We had heard the wind and rain, but it was the siren made us get out of bed. It’s a sound that many in the Midwestern US are familiar with: a tornado warning.
Alyssa grabbed our dog and his bed as we made our way into the interior bathroom. I ran through the house, grabbing the essentials, the only lights coming from my phone and the lightning flashes outside. As I went from room to room, debris slammed against the house, and I peaked through a window. In another flash of lightning, I could tell the ground was white, intermingled with small twigs. Alyssa yelled for me, concerned for my safety, and I returned to our makeshift shelter to wait out the storm.
The storm raged until it didn’t. The siren was silenced, and as the last drops of rain fell, I walked outside to assess the damage from the past hour. I wasn’t alone; neighbors were outside too, their cell-phone flashlights illuminating small patches of the ground in front of them. The ground was covered in debris and small white pellets. I picked one up, roughly the size of a quarter. It was cold to the touch. Ice. Hail.
My truck, an ’07 F-150 SuperCab, had been parked on the street, exposed. In the middle of the night, it was hard to see much, but aside from a few small dents in the hood, the truck looked alright. In the morning, I discovered the truth.
Neighbors had siding ripped from their homes, windows shattered, and debris covered living, dining, and bedrooms. Their cars looked like golf balls, many with shattered glass and pools of water inside. We had been lucky. Our air conditioner had taken a beating, and although my truck had some dents and broken trim pieces, it survived.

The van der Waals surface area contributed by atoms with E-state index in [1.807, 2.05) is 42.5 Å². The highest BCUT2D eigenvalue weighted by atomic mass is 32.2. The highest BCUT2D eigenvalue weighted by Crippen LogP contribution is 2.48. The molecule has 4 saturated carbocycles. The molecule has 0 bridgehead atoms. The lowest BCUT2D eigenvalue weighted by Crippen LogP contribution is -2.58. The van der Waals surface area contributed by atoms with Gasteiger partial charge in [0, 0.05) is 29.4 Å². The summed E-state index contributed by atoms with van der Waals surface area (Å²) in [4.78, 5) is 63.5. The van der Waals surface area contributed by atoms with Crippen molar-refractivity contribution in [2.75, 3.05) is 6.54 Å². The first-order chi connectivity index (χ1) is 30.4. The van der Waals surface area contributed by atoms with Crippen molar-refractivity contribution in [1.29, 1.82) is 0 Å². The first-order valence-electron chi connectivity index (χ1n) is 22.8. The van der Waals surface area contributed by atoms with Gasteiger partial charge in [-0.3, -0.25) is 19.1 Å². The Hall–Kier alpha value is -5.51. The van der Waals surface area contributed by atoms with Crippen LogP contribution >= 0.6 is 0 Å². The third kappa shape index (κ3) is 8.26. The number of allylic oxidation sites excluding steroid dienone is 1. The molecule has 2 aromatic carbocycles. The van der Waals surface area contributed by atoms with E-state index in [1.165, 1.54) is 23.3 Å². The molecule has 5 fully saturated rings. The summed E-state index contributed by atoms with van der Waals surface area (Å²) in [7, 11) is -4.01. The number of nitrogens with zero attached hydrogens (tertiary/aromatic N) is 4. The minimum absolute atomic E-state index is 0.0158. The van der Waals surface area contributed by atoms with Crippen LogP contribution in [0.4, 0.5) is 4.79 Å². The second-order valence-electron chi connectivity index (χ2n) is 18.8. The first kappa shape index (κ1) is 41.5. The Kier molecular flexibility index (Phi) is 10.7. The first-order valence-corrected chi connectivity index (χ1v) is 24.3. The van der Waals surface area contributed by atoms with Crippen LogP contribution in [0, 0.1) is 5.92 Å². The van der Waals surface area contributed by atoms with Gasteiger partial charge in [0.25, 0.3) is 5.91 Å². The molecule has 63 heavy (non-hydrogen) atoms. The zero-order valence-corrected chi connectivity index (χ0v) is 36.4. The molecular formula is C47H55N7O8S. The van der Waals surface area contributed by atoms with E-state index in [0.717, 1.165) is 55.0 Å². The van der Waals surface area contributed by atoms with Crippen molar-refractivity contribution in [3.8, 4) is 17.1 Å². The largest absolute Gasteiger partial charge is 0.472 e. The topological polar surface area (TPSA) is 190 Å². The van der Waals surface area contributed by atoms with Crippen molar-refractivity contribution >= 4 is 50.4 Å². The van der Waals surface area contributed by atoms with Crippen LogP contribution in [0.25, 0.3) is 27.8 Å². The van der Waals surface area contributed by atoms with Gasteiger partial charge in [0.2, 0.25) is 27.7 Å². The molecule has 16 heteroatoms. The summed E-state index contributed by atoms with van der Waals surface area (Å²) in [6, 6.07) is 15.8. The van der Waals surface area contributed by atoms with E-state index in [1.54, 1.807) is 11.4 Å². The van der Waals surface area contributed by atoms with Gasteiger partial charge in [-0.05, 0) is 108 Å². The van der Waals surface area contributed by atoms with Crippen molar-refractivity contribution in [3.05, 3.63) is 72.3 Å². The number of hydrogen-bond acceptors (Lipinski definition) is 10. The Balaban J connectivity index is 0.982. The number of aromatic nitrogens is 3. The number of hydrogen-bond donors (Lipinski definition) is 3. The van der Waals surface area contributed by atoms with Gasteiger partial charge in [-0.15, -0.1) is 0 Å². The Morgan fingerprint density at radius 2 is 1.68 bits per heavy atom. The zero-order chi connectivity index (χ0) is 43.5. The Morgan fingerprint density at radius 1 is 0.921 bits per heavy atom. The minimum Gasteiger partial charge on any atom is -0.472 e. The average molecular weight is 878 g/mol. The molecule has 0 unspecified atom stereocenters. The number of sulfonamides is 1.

The insurance company thought otherwise. While the dents were small enough to be repaired easily, there were too many to be cost effective. The hood, roof, and entire passenger side were slated to be replaced, but even that would be too expensive. My truck, along with most other vehicles nearby, was declared a total loss. A few days later, they loaded my truck onto their flatbed and drove away.
I hadn’t been in the market for a new vehicle. Sure, I might have looked around and even taken a test drive or two, but I was happy with the F150 I’d been driving for the past few years and if I felt like a change, well, I could take the wife’s Fusion and there was always my motorcycle. Still, I hadn’t used my truck like a truck should be. It had been a commuter vehicle for me, taking me to and from the office, not for hauling or heavy lifting. If I was going to get a new vehicle, it wouldn’t be the same as what I had just had.
Living in a small west-Texas town on the Mexican border, there wasn’t much choice in car buying, and what choices I had were all hail-damaged. Still, I searched through the traditional auto sales sites looking for my next vehicle, wondering what it would be. Somehow, I stumbled onto the Jurassic Park Jeep Forum and the seed was planted. Jurassic Park had always been my favorite movie. Even when I was a kid, I made a miniature version of the park out of Legos and K’Nex toys. I joked with Alyssa about building my own Jeep, gauging her reaction, mildly surprised when she wasn’t against the idea.
The movie vehicle in question was a 1992 Jeep Wrangler Sahara which, while new at the time, was now 24 years old. Few jeeps from that era showed in my searches, and those that did were either too heavily modified, too rusted or ragged, or just far too expensive. Luckily for me, not only did newer Wranglers look nearly identical but they were given luxuries like cup holders and airbags.
After a week or two of looking, I found a 2004 Wrangler with a 6-cylinder engine, a manual transmission, and low miles. After driving halfway across Texas to look at it in person, I signed my name on the line, handed over my money, and grabbed the keys.